Source and activity 6
Fairy tale settings: The castle
in fairy tales.
This illustration is from the story of 'Rapunzel' in the book 'Little Snow White and other fairy stories', published about 1898. Download castle illustration (PDF: 1.2 MB; 1 page).
The centre of the kingdom
The fairy tale castle is the centre of the kingdom, and often the home of king and queen. It is associated with:
It is a defensive structure, so it also represents safety and strength.
The castle can also be a place of secrets. It has many rooms where people and objects can be hidden, lost, or locked away. In 'Bluebeard', the wife is given the keys to the castle, but is told never to enter one small room.
Where characters are held captive
In some fairy tales, characters are held captive in towers and castles against their will. For example, in 'Jorinda and Joringel' (Grimm), Jorinda is turned into a bird by a sorceress and kept in a tower in a forest until she is rescued by Joringel. Rapunzel is also locked in a tower 'which had neither stair nor door, only one little window right at the top.'
- Imagine that a fairy tale character is
planning to sell their castle. Ask the pupils to create a property
description which will be sent out to potential buyers. The pupils
could look at real property descriptions to find out more about
layout and style. The property description could include:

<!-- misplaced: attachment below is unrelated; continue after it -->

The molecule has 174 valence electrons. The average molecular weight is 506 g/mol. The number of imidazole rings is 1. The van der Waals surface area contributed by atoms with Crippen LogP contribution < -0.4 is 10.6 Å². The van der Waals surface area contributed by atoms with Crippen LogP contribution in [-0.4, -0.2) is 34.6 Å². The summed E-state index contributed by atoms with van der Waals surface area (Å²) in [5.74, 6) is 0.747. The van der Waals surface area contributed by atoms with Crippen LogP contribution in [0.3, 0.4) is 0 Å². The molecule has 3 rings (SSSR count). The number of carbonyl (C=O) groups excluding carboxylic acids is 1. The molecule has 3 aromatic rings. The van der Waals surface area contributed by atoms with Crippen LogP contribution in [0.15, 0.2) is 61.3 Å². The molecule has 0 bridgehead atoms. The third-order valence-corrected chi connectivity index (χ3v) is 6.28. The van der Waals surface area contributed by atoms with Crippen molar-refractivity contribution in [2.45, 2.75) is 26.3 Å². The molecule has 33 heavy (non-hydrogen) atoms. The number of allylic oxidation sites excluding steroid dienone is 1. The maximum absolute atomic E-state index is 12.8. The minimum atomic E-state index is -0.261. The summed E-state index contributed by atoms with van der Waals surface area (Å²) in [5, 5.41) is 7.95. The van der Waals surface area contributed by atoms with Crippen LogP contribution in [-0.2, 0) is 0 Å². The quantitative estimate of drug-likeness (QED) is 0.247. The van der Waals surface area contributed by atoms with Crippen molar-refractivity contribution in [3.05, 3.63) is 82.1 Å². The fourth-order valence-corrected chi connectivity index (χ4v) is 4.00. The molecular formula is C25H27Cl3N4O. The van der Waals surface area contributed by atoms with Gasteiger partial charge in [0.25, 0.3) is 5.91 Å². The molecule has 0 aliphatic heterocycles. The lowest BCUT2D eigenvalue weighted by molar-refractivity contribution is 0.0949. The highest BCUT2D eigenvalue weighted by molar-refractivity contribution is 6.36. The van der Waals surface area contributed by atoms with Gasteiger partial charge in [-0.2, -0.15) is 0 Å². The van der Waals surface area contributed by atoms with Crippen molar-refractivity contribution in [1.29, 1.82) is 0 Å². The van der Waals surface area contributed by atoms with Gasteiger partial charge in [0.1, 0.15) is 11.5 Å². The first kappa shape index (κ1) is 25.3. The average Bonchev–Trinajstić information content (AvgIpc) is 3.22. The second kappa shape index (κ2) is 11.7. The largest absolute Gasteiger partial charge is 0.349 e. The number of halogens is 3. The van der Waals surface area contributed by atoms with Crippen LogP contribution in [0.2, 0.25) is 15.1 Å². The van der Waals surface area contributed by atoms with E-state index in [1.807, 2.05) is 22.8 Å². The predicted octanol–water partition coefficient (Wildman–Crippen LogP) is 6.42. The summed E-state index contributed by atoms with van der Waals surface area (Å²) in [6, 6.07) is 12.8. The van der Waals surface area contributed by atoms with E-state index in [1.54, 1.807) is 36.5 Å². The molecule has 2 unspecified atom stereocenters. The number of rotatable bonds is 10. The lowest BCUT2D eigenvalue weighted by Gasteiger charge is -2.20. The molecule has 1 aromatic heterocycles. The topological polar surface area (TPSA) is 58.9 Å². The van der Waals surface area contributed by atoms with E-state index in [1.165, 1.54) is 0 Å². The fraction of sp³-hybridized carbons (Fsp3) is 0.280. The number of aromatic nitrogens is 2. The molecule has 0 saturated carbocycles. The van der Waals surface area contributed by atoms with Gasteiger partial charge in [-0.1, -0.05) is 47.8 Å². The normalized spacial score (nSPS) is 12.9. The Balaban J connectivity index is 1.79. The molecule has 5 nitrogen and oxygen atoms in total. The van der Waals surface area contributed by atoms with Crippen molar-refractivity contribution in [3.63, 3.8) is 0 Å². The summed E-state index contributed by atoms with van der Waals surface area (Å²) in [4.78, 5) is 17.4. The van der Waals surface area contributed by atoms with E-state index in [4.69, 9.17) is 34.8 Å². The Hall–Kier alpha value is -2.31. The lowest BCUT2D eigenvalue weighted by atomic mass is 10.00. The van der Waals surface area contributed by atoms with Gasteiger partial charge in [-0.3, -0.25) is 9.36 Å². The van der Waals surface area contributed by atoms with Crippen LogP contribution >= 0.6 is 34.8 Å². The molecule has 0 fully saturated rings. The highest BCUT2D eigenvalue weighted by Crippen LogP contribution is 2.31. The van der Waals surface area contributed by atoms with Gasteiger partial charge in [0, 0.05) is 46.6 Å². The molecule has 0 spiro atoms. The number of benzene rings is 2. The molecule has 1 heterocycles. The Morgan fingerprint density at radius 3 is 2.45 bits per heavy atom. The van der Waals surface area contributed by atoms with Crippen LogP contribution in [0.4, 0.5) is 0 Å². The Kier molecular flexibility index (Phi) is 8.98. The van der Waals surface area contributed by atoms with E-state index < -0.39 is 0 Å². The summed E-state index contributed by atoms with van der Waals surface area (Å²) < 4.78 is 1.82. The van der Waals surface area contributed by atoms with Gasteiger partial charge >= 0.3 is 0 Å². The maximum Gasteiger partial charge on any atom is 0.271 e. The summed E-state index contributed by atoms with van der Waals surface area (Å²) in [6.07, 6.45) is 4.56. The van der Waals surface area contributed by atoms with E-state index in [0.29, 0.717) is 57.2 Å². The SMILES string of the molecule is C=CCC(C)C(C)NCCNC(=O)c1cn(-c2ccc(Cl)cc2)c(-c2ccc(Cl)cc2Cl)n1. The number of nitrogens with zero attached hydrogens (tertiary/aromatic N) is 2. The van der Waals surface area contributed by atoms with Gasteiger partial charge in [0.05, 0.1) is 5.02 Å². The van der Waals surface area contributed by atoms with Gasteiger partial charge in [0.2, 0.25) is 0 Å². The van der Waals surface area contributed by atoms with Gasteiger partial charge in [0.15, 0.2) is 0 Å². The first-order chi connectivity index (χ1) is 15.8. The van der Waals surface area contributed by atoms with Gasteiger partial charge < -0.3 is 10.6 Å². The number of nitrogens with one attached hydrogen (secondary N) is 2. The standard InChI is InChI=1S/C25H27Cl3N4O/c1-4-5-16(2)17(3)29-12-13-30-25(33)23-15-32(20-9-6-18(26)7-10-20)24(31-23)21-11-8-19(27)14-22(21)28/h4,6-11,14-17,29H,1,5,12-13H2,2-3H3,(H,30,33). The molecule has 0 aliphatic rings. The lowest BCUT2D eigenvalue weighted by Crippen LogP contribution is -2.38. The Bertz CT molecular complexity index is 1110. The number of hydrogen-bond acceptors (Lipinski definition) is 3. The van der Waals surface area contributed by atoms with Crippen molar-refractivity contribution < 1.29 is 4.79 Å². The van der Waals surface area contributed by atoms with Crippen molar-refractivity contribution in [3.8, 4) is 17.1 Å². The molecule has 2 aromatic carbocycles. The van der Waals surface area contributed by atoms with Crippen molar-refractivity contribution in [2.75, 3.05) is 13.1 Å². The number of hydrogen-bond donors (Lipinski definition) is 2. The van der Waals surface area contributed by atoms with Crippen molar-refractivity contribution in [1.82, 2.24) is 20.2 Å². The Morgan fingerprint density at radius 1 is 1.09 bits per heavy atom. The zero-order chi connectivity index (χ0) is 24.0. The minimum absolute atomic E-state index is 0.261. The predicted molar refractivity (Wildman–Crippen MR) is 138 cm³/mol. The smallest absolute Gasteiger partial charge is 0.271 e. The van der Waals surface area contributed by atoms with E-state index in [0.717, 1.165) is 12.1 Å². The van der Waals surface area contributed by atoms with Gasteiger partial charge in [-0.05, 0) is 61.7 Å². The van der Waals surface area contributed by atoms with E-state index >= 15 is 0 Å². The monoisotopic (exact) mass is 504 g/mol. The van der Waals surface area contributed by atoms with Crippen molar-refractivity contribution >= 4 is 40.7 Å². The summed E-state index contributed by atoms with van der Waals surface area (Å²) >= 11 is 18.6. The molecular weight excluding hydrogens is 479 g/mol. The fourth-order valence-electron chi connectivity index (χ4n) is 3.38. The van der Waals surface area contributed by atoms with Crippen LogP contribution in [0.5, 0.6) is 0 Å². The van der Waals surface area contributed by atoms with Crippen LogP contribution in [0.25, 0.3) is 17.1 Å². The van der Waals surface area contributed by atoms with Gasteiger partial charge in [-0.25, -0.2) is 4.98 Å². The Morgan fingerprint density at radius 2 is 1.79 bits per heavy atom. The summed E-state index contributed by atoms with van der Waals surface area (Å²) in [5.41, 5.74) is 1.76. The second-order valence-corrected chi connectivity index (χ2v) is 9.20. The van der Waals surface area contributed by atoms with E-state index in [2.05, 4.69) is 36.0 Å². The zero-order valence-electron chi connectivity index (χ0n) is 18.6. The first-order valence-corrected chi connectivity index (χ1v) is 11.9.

- A picture of the castle
- A description of the rooms
- A description of additional features, such as a magical mirror in the bedroom, or a tenant with very long hair in the tower!
Literacy and English experiences and outcomes: [ENG 1-13a; ENG 2-31a; LIT 1-14a; LIT 2-14a]
- Create a giant fairy tale castle to decorate
the classroom. Create two large castle shapes from card or thick
paper. Ask each pupil or group of pupils to draw or paint a themed
room which will be stuck to one of the castle shapes. The rooms
could include fairy tale characters. Cut doors or windows from the
second castle shape to create an advent calendar style
Expressive Arts experiences and outcomes: [EXA 1-05a; EXA 2-05a]
- Read the following description of the castle
in 'Beauty and the beast'. Ask the pupils to create a drawing or
painting based on this description:
'And she stepped into the garden of red roses, and in the distance across the Park she saw the Castle, and she thought she had never seen anything so beautiful. For it was built of mother-of-pearl, and the red and yellow gleams of the rising sun shone upon its glistening walls, and lit them up with a thousand radiant lights.'
[EXA 1-05a; EXA 2-05a]
- If there is a castle close to your school, try to arrange a
visit. Work with the pupils to create a new fairy tale based on
this castle and setting, including some of the features of the
building and surrounding landscape.
[ENG 1-31a; ENG 2-31a]
Download storybox activity (PDF: 157KB; 1 page)
Related material at NLS
Find out more about fairy tales and the Brothers Grimm in NLS collections:
Search our main catalogue for books about fairy tales and the Brothers Grimm.
Discover more about the Brothers Grimm in our past treasures display.
Take part in our exciting Hansel and Gretel creative writing competitions.
Read a news story about the Grimms' Scottish connections in a letter that Jacob Grimm wrote to Sir Walter Scott.